On the left side are pairs of balanced (XLR) and single-ended (RCA) line-level outputs, these configurable for fixed- or variable-level output via a small rotary switch. The same switch can also be used to choose between two output-voltage settings: HiFi (2.3V RCA, 4.6V XLR) and Pro (5V RCA, 10V XLR).
Just above this switch is an Ethernet port, and to its right are a USB Type-A port for connecting an external drive, a USB Type-B port for connecting a computer, and a slot for a microSD card. Below the USB Type-B port is a combined coaxial/optical S/PDIF input (a dongle for connecting a TosLink interconnect to that port is included).
To the right of the S/PDIF input are an XLR jack for AES/EBU digital in and a BNC digital input. There’s also a BNC Sync output, and between the two BNC jacks is a little Clock Mode dial with four settings for using an external data clock: Atomic, DARS, 10MHz, and Standalone. This can be used to synchronize the Pro iDSD with other devices, or to sync multiple DACs for multichannel playback.
The Pro iDSD’s maximum resolution is 32-bit/192kHz from USB storage, Wi-Fi, and Ethernet; or 24/192 via S/PDIF, AES/EBU, and BNC. DSD64 via DSD over PCM (DoP) is also supported on these sources. Via the USB Type-B port, the Pro iDSD can accept resolutions of up to 32/768 PCM and DSD512.
The signal path
There’s so much leading-edge digital processing going on inside the Pro iDSD that it’s worth taking a close look at what happens to audio data between input and output.
All of the Pro iDSD’s inputs, including USB, are galvanically isolated, to block stray currents that cause noise. Incoming data flow to a memory buffer, where they’re reclocked using the Global Master Timing (GMT) technology developed by iFi’s parent company, Abbingdon Music Research (AMR), to eliminate jitter, and from there to a 16-core XMOS X-Core 200-series DSP specified to crunch two billion instructions per second (2BIPS), which decodes the signals. A second processor, a Crysopeia field-programmable gate array (FPGA), executes the digital filters and DSD Remastering.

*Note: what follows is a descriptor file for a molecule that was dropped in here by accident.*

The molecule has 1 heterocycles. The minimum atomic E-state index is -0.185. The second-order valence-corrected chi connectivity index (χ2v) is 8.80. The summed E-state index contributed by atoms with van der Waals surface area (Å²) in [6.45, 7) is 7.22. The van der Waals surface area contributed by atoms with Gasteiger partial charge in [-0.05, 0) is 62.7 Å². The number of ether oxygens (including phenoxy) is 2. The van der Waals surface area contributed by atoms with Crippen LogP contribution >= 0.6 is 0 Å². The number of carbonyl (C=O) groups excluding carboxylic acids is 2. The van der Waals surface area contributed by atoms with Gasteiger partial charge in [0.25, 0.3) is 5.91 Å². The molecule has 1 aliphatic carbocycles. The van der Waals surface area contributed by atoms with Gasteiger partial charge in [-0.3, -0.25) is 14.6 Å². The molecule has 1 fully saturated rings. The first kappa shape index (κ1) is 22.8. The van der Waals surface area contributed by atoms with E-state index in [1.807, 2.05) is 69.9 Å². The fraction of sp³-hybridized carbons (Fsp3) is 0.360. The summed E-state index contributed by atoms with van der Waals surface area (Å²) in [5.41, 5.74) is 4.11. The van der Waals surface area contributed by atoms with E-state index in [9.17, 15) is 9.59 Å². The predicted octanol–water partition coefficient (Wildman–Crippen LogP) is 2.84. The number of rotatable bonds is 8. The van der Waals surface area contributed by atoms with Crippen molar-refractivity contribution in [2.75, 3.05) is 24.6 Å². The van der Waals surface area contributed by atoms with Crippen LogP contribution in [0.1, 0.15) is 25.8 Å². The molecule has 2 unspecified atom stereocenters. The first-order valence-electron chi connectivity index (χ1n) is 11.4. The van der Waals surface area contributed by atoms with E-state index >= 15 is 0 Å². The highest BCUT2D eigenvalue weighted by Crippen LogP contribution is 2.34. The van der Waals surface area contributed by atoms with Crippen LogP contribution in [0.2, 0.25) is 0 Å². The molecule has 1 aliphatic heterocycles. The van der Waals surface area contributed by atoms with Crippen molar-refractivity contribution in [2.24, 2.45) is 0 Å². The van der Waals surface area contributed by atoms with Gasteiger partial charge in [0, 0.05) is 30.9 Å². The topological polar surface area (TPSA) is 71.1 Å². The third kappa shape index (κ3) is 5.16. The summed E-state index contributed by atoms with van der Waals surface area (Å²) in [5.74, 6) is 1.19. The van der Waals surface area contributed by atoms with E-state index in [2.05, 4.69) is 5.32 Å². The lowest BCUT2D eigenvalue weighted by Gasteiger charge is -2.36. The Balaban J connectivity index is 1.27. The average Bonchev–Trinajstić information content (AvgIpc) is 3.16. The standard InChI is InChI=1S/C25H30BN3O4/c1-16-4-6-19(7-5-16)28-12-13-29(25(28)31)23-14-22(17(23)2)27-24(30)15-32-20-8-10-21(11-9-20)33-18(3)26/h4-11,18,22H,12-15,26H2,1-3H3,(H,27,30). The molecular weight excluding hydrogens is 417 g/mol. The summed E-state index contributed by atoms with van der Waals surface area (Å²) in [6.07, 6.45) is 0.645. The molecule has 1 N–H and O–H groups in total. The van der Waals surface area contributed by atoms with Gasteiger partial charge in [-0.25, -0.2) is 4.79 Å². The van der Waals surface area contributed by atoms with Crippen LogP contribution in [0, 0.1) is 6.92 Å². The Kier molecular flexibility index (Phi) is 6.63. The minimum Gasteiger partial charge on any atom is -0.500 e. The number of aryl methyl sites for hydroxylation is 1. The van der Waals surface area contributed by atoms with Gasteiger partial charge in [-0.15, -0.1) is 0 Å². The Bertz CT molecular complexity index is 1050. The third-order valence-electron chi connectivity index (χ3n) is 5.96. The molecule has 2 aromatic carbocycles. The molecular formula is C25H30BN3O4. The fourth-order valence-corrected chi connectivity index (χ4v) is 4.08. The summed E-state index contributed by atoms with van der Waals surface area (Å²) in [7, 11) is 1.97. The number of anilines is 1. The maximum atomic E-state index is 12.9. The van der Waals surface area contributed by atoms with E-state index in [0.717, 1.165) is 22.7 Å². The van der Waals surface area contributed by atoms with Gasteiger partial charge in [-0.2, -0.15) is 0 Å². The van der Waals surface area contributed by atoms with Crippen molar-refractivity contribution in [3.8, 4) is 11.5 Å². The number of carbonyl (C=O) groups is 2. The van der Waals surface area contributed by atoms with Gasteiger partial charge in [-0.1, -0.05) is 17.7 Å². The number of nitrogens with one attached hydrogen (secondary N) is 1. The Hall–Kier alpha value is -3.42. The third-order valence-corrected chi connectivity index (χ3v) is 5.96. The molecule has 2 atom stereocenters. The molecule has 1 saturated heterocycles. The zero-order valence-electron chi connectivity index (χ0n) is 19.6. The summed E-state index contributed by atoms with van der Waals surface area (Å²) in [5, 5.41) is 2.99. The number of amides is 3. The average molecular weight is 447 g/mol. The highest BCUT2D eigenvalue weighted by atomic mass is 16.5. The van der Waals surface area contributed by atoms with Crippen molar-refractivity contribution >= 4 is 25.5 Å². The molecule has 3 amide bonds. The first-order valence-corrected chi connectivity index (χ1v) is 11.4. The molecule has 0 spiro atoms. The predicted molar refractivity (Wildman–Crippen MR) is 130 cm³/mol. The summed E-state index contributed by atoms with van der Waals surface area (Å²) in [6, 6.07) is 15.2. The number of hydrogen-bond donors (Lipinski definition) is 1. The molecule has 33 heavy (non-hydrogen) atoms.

There are two non-oversampling filters: Bit-Perfect and Bit-Perfect+. The latter adds an analog filter, developed by AMR, to restore the detail and air lost by traditional non-oversampling filters, iFi says. The advantage of non-oversampling filters is the complete absence of pre- and post-ringing; but with no oversampling, ultrasonic spuriae are not suppressed.
The other filters perform 16x oversampling on PCM data, to 705.6 or 768kHz. Options include Apodizing, a moderately short (128 taps) filter claimed to avoid pre-ringing and to compensate for the impulse distortion introduced during recording; and Transient Aligned, a very long (16,384 taps) filter claimed to maximize pre- and post-ringing on impulses while very effectively suppressing ultrasonic spuriae. According to iFi, the Apodizing filter produces “a slightly defocused and enlarged soundstage, and correct HF detail and air”; Transient Aligned delivers “an enlarged soundstage and very smooth high frequencies.”
The GTO filter is very short (32 taps), with no pre-ringing. While post-ringing is higher in amplitude than the Apodizing and Transient Aligned filters, it’s very short in duration -- 0.7msec, or brief enough to be masked by the human hearing mechanism, per iFi’s technical note; the GTO’s post-ringing “cannot be heard,” they say. Unlike non-oversampling filters, GTO “significantly attenuates” ultrasonic spuriae, iFi claims.
If the DSD Remastering function is not selected, the PCM data flow from the FPGA to the DAC section after digital filtering, or from the DSP to the DAC if the Bit-Perfect or Bit-Perfect+ filter is selected. If DSD512 or DSD1024 remastering is selected, the FPGA converts the PCM data to very-hi-rez DSD, which then flows to the DAC section.
DSD512 streams flow directly from DSP to DAC, as do DSD64, 128, and 256 streams if DSD Remastering is not selected. If DSD512 or 1024 Remastering is selected, DSD64, 128, and 256 streams are processed by the FPGA using the user’s preferred filter: GTO, Apodizing, or Transient Aligned. The single-bit DSD streams are converted to Digital eXtreme Definition, aka DXD (24/352.8 or 24/384), resampled using the user’s preferred filter, then converted to DSD512 or 1024 and output to the DAC.
Data are reclocked before being passed along to the DAC section, which comprises four bit-perfect Burr-Brown DXD/DSD DACs in a fully differential configuration. Instead of active output filters, the DAC output is routed through a third-order passive filter to remove ultrasonic noise. Active filters “struggle with the amount of [radio-frequency interference] and noise they have to handle,” iFi says, whereas the Pro iDSD’s passive filter is effective “well into the MHz region.”